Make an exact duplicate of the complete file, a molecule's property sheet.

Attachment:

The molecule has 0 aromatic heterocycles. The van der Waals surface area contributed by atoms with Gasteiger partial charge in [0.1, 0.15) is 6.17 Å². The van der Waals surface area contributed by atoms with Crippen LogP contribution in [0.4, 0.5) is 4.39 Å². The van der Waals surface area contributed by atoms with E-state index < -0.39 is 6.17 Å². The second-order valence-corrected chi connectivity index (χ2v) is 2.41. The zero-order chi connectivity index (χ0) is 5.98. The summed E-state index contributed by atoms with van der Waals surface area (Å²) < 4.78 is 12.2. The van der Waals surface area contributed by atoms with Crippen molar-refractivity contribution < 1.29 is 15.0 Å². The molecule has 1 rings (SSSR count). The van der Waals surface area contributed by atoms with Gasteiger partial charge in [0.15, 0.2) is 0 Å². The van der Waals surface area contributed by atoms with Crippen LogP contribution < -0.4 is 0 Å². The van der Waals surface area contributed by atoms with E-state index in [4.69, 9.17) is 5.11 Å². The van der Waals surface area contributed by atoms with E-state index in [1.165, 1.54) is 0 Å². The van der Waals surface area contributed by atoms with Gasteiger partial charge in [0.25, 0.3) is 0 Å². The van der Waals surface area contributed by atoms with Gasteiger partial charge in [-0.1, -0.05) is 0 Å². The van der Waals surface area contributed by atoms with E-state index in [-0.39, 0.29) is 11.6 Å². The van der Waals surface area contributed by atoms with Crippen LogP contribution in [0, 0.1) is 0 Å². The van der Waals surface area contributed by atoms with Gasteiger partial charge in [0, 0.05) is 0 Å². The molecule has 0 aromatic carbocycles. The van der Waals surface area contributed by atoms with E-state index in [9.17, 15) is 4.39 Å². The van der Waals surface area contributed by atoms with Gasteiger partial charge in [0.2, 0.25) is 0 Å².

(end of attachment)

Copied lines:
The molecule has 0 aromatic heterocycles. The van der Waals surface area contributed by atoms with Gasteiger partial charge in [0.1, 0.15) is 6.17 Å². The van der Waals surface area contributed by atoms with Crippen LogP contribution in [0.4, 0.5) is 4.39 Å². The van der Waals surface area contributed by atoms with E-state index < -0.39 is 6.17 Å². The second-order valence-corrected chi connectivity index (χ2v) is 2.41. The zero-order chi connectivity index (χ0) is 5.98. The summed E-state index contributed by atoms with van der Waals surface area (Å²) < 4.78 is 12.2. The van der Waals surface area contributed by atoms with Crippen molar-refractivity contribution < 1.29 is 15.0 Å². The molecule has 1 rings (SSSR count). The van der Waals surface area contributed by atoms with Gasteiger partial charge in [0.15, 0.2) is 0 Å². The van der Waals surface area contributed by atoms with Crippen LogP contribution < -0.4 is 0 Å². The van der Waals surface area contributed by atoms with E-state index in [4.69, 9.17) is 5.11 Å². The van der Waals surface area contributed by atoms with E-state index in [1.165, 1.54) is 0 Å². The van der Waals surface area contributed by atoms with Gasteiger partial charge in [0.25, 0.3) is 0 Å². The van der Waals surface area contributed by atoms with Gasteiger partial charge in [-0.1, -0.05) is 0 Å². The van der Waals surface area contributed by atoms with E-state index in [-0.39, 0.29) is 11.6 Å². The van der Waals surface area contributed by atoms with Crippen LogP contribution in [0, 0.1) is 0 Å². The van der Waals surface area contributed by atoms with Gasteiger partial charge in [0, 0.05) is 0 Å². The molecule has 0 aromatic carbocycles. The van der Waals surface area contributed by atoms with E-state index in [9.17, 15) is 4.39 Å². The van der Waals surface area contributed by atoms with Gasteiger partial charge in [0.2, 0.25) is 0 Å².